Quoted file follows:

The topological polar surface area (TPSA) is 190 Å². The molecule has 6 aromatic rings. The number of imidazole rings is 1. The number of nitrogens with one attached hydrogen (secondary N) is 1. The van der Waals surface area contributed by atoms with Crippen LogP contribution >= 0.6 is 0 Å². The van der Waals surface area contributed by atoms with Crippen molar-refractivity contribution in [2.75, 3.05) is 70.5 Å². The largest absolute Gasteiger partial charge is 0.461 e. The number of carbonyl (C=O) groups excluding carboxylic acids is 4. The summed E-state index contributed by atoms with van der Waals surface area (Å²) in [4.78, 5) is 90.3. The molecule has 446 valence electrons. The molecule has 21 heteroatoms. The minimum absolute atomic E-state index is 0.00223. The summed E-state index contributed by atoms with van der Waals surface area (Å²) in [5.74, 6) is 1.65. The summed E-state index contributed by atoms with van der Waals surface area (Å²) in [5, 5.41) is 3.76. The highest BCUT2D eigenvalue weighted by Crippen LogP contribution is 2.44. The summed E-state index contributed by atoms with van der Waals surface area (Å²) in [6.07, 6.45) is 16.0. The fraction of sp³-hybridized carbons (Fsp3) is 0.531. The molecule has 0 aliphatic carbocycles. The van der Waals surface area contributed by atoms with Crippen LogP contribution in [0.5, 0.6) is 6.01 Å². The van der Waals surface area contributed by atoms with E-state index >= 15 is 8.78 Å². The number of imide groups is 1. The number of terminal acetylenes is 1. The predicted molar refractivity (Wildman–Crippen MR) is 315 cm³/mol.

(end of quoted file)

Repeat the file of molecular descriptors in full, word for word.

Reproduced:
The topological polar surface area (TPSA) is 190 Å². The molecule has 6 aromatic rings. The number of imidazole rings is 1. The number of nitrogens with one attached hydrogen (secondary N) is 1. The van der Waals surface area contributed by atoms with Crippen LogP contribution >= 0.6 is 0 Å². The van der Waals surface area contributed by atoms with Crippen molar-refractivity contribution in [2.75, 3.05) is 70.5 Å². The largest absolute Gasteiger partial charge is 0.461 e. The number of carbonyl (C=O) groups excluding carboxylic acids is 4. The summed E-state index contributed by atoms with van der Waals surface area (Å²) in [4.78, 5) is 90.3. The molecule has 446 valence electrons. The molecule has 21 heteroatoms. The minimum absolute atomic E-state index is 0.00223. The summed E-state index contributed by atoms with van der Waals surface area (Å²) in [5.74, 6) is 1.65. The summed E-state index contributed by atoms with van der Waals surface area (Å²) in [5, 5.41) is 3.76. The highest BCUT2D eigenvalue weighted by Crippen LogP contribution is 2.44. The summed E-state index contributed by atoms with van der Waals surface area (Å²) in [6.07, 6.45) is 16.0. The fraction of sp³-hybridized carbons (Fsp3) is 0.531. The molecule has 0 aliphatic carbocycles. The van der Waals surface area contributed by atoms with Crippen LogP contribution in [0.5, 0.6) is 6.01 Å². The van der Waals surface area contributed by atoms with E-state index >= 15 is 8.78 Å². The number of imide groups is 1. The number of terminal acetylenes is 1. The predicted molar refractivity (Wildman–Crippen MR) is 315 cm³/mol.